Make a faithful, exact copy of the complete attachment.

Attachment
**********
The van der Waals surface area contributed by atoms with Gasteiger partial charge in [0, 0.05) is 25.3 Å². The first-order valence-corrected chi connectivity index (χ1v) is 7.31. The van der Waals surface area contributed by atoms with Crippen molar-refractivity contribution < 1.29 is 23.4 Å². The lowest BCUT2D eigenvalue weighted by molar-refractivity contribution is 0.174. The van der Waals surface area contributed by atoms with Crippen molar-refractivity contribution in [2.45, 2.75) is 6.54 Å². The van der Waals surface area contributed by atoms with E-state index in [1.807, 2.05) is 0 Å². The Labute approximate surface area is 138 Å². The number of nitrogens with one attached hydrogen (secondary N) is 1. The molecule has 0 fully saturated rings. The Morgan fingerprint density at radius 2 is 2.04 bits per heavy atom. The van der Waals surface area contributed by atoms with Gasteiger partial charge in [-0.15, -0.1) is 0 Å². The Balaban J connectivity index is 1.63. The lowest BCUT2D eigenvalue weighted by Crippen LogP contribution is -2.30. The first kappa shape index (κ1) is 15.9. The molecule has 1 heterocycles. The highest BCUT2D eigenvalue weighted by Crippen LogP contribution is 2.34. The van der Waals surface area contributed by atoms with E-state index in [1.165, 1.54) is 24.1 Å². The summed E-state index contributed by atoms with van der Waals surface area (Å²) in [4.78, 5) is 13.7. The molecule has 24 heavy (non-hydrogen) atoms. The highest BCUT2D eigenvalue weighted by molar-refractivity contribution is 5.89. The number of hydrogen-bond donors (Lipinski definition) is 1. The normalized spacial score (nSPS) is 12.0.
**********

The van der Waals surface area contributed by atoms with Gasteiger partial charge in [0, 0.05) is 25.3 Å². The first-order valence-corrected chi connectivity index (χ1v) is 7.31. The van der Waals surface area contributed by atoms with Crippen molar-refractivity contribution < 1.29 is 23.4 Å². The lowest BCUT2D eigenvalue weighted by molar-refractivity contribution is 0.174. The van der Waals surface area contributed by atoms with Crippen molar-refractivity contribution in [2.45, 2.75) is 6.54 Å². The van der Waals surface area contributed by atoms with E-state index in [1.807, 2.05) is 0 Å². The Labute approximate surface area is 138 Å². The number of nitrogens with one attached hydrogen (secondary N) is 1. The molecule has 0 fully saturated rings. The Morgan fingerprint density at radius 2 is 2.04 bits per heavy atom. The van der Waals surface area contributed by atoms with Gasteiger partial charge in [-0.15, -0.1) is 0 Å². The Balaban J connectivity index is 1.63. The lowest BCUT2D eigenvalue weighted by Crippen LogP contribution is -2.30. The first kappa shape index (κ1) is 15.9. The molecule has 1 heterocycles. The highest BCUT2D eigenvalue weighted by Crippen LogP contribution is 2.34. The van der Waals surface area contributed by atoms with E-state index in [1.165, 1.54) is 24.1 Å². The summed E-state index contributed by atoms with van der Waals surface area (Å²) in [4.78, 5) is 13.7. The molecule has 24 heavy (non-hydrogen) atoms. The highest BCUT2D eigenvalue weighted by molar-refractivity contribution is 5.89. The number of hydrogen-bond donors (Lipinski definition) is 1. The normalized spacial score (nSPS) is 12.0.